Mutual Left/Right Adjoints and the Triangle Identities

This has to do with definition 4.3.1 and exercise 4.3.i in Riehl's "Category Theory in Context".

I am trying to determine the triangle identities for a pair of mutually left (or right) adjoint funtors, but I am running into some trouble. I tried dualizing the unit and counit definition of adjoint functors by replacing one of the categories with its opposite. Below is my attempt.

Let $$F:C^{op}\rightarrow D$$ and $$G:D\rightarrow C^{op}$$ such that $$F\dashv G$$. So, there must be a unit and counit, $$\eta:1_{C^{op}}\Rightarrow GF$$ and $$\epsilon:FG:\Rightarrow 1_D$$ satisfying the triangle identities. I.e., $$(\epsilon F)\cdot(F\eta)=1_F$$ and $$(G\epsilon)\cdot(\eta G)=1_G$$.

Now I attempt to interpret this back into the category $$C$$. The natural transformation $$\eta:1_{C^{op}}\Rightarrow GF$$ can be thought of as a natural transformation $$\eta:GF\Rightarrow 1_C$$ since each component of $$\eta_c:c\rightarrow GFc$$ in $$C^{op}$$ determines a component $$\eta_c:GFc\rightarrow c$$ in $$C$$. Naturality is preserved since composition of morphisms is reversed.

However, I did not make it much farther than this. Since the direction of $$\eta$$ is swapped, I see no interesting way to compose $$\eta$$ and $$\epsilon$$, even after whiskering. Does anybody spot where I have gone wrong or have any tips on how to proceed? Any input is appreciated.

EDIT I realized I may have messed up how the whiskering works with a contraviant functors. After reviewing it, I think it should be that $$F\eta:F\Rightarrow FGF$$ since $$F$$ can only be applied to $$\eta:1_{C^{op}}\Rightarrow GF$$, not $$\eta:GF\Rightarrow 1_C$$. But the components of this natural transformation are in $$D$$ so there is no reversing to do. (I think the notation I am using confused me). But, then we have the first triangle identity, $$(\epsilon F)\cdot(F\eta)=1_F$$, given by the assumption that $$F\dashv G$$.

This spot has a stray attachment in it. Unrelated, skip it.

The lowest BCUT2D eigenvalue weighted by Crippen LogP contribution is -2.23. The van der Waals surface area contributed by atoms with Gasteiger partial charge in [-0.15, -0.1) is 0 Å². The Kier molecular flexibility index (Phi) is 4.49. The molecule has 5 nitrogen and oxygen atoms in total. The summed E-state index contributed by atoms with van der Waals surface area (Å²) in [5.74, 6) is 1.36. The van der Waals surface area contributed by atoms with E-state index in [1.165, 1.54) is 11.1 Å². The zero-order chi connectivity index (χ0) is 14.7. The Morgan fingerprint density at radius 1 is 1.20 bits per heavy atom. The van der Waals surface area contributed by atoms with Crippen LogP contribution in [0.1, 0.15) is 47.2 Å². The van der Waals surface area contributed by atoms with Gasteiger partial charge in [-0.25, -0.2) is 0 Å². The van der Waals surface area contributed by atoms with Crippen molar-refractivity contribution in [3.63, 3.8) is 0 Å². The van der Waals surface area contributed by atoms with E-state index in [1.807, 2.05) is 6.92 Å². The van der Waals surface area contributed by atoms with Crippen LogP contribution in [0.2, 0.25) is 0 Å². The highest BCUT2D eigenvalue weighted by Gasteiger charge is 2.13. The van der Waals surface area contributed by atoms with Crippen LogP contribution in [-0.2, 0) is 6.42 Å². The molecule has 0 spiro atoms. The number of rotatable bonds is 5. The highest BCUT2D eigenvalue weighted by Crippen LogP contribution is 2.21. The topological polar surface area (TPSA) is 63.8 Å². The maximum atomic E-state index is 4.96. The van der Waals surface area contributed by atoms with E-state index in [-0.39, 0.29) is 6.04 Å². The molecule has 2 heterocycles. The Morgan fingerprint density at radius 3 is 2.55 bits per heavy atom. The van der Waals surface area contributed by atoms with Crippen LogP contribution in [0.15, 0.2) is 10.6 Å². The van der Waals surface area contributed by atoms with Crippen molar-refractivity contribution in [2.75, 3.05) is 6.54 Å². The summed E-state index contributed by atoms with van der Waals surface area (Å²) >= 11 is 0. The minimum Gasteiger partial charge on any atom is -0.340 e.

Now, for the other triangle. We have $$\eta G:G\Rightarrow GFG$$. Since the components of this natural transformation are in $$C^{op}$$, this determines $$\eta G:GFG\Rightarrow G$$. We also have $$\epsilon:FG\Rightarrow 1_D$$. Applying $$G$$ lend $$G\epsilon:GFG\Rightarrow G$$ in $$C^{op}$$. This determines $$G\epsilon:G\Rightarrow GFG$$ in $$C$$. Finally, we have that $$(\eta G)\cdot(G\epsilon)=1_G$$ as an application of the reversal of composition applied to each component.

Does this seem correct? Sorry for the edits.

If you redefine $$\eta:1_{C^\text{op}}\Rightarrow GF$$ as $$\eta:GF\Rightarrow 1_C$$ (components are in $$C$$), you also need to redefine $$F:C^\text{op}\rightarrow D$$ and $$G:D\rightarrow C^\text{op}$$ as $$F:C\rightarrow D^\text{op}$$ and $$G:D^\text{op}\rightarrow C$$. There is no reversing the arrows of $$C$$ without reversing the arrows of $$D$$. After reversing all the arrows, the adjunction also reverses, in the sense that one gets $$G \dashv F$$ with $$\eta$$ as the counit and $$\epsilon$$ as the unit.
Update: The pair of mutual left adjoints would actually be $$F:C^\text{op}\rightarrow D$$ and $$G:D^\text{op}\rightarrow C$$. Writing $$F^\text{op}$$ and $$G^\text{op}$$ for the functors obtained by reverting all arrows in the categories, the two counits are $$\eta:GF^\text{op}\Rightarrow 1_C$$ and $$\epsilon:FG^\text{op}\Rightarrow 1_D$$. Reverting arrows again, we get $$\eta^\text{op}: 1_{C^\text{op}}\Rightarrow G^\text{op}F$$ with components in $$C^\text{op}$$ (we do analogously with $$\epsilon$$). Then we have the pair of adjoints $$F\dashv G^\text{op}$$ with unit $$\eta^\text{op}$$, which we will now call $$\eta$$, and counit $$\epsilon$$. This gives the triangle identities $$(\epsilon F)\circ(F \eta)=1_F$$ and $$(G^\text{op}\epsilon)\circ(\eta G^\text{op})=1_{G^\text{op}}$$. The latter gives $$(\eta G)\circ(G \epsilon)=1_{G}$$. The case of mutual right adjoints is analogous.
• Thank you for the response. I see that taking $(-)^{op}$ of everything reverses the adjunction. I'm not trying to take the $(-)^{op}$ of everything and reverse the adjuction. Instead I am trying to define mutually left/right adjoints in terms of units and counits. This is definition 4.3.1 in Riehl's "Category Theory in Context". She leaves dualizing the triangle identities to the reader. Jan 13, 2022 at 17:58
• Yes. I should have read the book first. I think now I understand, but shouldn't it be instead $G:D^{op}\rightarrow C$ in your third paragraph for you to have $F, G$ for a pair of mutual left adjoints? I realize that might have been just a typo. Hence, my confusion. Jan 13, 2022 at 18:14
I figured out the answer to this. The proper triangle identities are $$(\epsilon F)\cdot (F\eta)=1_F$$ and $$(\eta G)\cdot (G\epsilon)$$ for mutually left adjoints. Dually, they are $$(G\epsilon)\cdot(\eta G)=1_G$$ and $$(F\eta)\cdot(\epsilon F)=1_F$$ for mutually right adjoints. Since I don't think anybody is intrested, I won't type up the proof.